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On This Day: Unaccompanied Children in Calais

October 24, 2017


This day sees one year since the demolition of the Calais camp known as the ‘Jungle’ which provided shelter for approximately 10,000 people. On the last count, 1,290 of those were unaccompanied minors. 



The razing of the camp was the right thing to do for the sake of a dignified and humane existence for all who found themselves there. This was the sentiment for many who anticipated that a productive dialogue between the British and French authorities could be opened and for tangible change to improve the situation of many minors. Sadly, we remember this day last year vividly for the complete and unwavering disarray which surrounded the  deconstruction of the camp. It took approximately a week to tear down the camp which had become a home to an exponentially increasing number of lone children. Daily dangers to children ranged from poor sanitation conditions; food insecurity; poor access to health care, legal advice and information along with exposure to sexual exploitation and abuse, human trafficking and being subject to police violence. 


The planning around the demolition was at best shambolic and at worst neglectful of the needs of children resulting in them being put at increased risk of the most violent dangers for the duration of the demolition. Those more inclined toward finding the positives could argue ‘the best was made of a difficult situation’. It can’t be doubted that the demolition and relocation of 10,000 people would take some planning, however, the conditions for unaccompanied minors are certainly no better one year on. Authorities and National Governments have had 365 day (less parliament closure for summer breaks) to find a real solution for the most vulnerable of children. 


On this day, now: Children are facing poor sanitation conditions; food insecurity; poor access to health care, legal advice and information along with exposure to sexual exploitation and abuse, and human trafficking and being subject to police violence on a daily basis. The Copy and Paste function saves time in explaining the living conditions now… on this day, one year on. Only we now add that children are sleeping under bridges, in woodland and in some cases in open air  spaces. Ironically, the camp would provide security from the the very people who are privileged enough to represent safety and security for the French State. With nowhere to hide, children are in a constant game of ‘cat and mouse’ with various factions of the Police forces. Excessive use of force, indiscriminate use of tear gas, and incidents that can be accurately described as ‘assault’ are reported regularly to child protection professionals working on the ground in Calais.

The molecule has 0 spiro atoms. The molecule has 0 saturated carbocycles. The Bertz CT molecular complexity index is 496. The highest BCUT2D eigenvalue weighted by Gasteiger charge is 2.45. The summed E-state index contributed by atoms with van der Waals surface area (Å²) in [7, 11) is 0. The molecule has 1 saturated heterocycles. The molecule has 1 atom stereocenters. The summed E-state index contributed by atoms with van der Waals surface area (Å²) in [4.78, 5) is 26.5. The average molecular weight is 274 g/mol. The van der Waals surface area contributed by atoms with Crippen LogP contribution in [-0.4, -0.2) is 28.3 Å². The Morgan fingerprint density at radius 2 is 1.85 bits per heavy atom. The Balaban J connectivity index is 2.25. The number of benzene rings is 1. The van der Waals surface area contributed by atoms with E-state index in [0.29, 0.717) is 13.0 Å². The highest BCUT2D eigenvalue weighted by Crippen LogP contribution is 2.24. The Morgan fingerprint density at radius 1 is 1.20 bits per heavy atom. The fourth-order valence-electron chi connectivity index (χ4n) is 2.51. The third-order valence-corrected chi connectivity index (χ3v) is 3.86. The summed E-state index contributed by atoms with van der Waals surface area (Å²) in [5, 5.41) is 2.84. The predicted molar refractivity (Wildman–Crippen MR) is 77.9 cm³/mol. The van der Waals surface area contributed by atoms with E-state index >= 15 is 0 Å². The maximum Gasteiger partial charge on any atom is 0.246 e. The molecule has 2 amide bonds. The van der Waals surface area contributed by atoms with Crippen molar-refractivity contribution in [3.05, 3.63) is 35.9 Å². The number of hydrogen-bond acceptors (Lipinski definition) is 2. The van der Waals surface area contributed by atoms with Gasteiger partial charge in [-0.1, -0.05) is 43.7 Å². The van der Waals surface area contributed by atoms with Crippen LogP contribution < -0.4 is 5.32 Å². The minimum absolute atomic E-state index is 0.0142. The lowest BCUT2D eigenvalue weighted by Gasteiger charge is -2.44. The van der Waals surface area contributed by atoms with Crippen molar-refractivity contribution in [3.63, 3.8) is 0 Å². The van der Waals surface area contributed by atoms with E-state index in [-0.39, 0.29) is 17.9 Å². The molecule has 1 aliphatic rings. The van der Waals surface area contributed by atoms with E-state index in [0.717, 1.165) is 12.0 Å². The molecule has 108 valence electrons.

A good proportion of the time interacting with minors sees RYS staff encouraging minors to seek protection in France. When the response from children is ‘France is no good’ it’s impossible to argue with them; their only experiences of this beautiful and elegant country are the very worst it has to offer. 


Those who are privileged enough to hold decision making positions in the United Kingdom are not devolved of responsibility through circumstance that these children are held away by 26 miles of water. In March 2016, the Dubs Amendment cited 3000 spaces to be made available to the most vulnerable children moving through Europe. A lethargic and lacklustre approach to facilitating those transfers led to lengthy waits for children who had already been residing in the camp for up to a year.  This approach undoubtedly contributed to the factors leading to the deaths of at least 2 children who had the legal right to be in the U.K. and were waiting for the completion of the process.


The United Kingdom has a proud tradition of providing sanctuary for those most in need. The erosion of this tradition was accelerated by the prejudicial Dubs Amendment criteria, introduced in the lead up to the camp demolition last year. Criteria which eliminates children of certain ages and nationalities and denies them their right to seek asylum and have their cases assessed to determine the best interest of individuals.


Thankfully, approximately 550 children were successfully transferred to the U.K. in the two weeks leading up to the demolition. However, in the weeks following the demolition of the camp the Government diluted their promise and announced only a further 150 places for vulnerable unaccompanied children would be found. Shamefully short of the 3000 places pledged.


The process to enable children who are fleeing war, persecution and poverty to legally transfer to the United Kingdom has not improved since the demolition. The same laissez-faire approach to the safety of children has been re-instated and is neglectful of Children with a legal right to be in the United Kingdom under it’s own legislation. Children are loosing faith in the adults who have pledged, through international legal instruments, to protect them.  


On this day, one year on, we hope that on this day one year from now, we will not need the Copy and Paste function to describe the conditions. We hope we can say that children are no longer at risk from poor sanitation conditions; food insecurity; poor access to health care, legal advice and information along with exposure to sexual exploitation and abuse, and human trafficking. On this day, one year from now, unaccompanied children will have access to safe and legal passage to the United Kingdom. They will be filling spaces that Governments on both side of the channel have created for them in our societies. 

On this day, one year from now, unaccompanied children in Northern France will be respected and protected. Because they are children.




Liberté, Egalité, Fraternité














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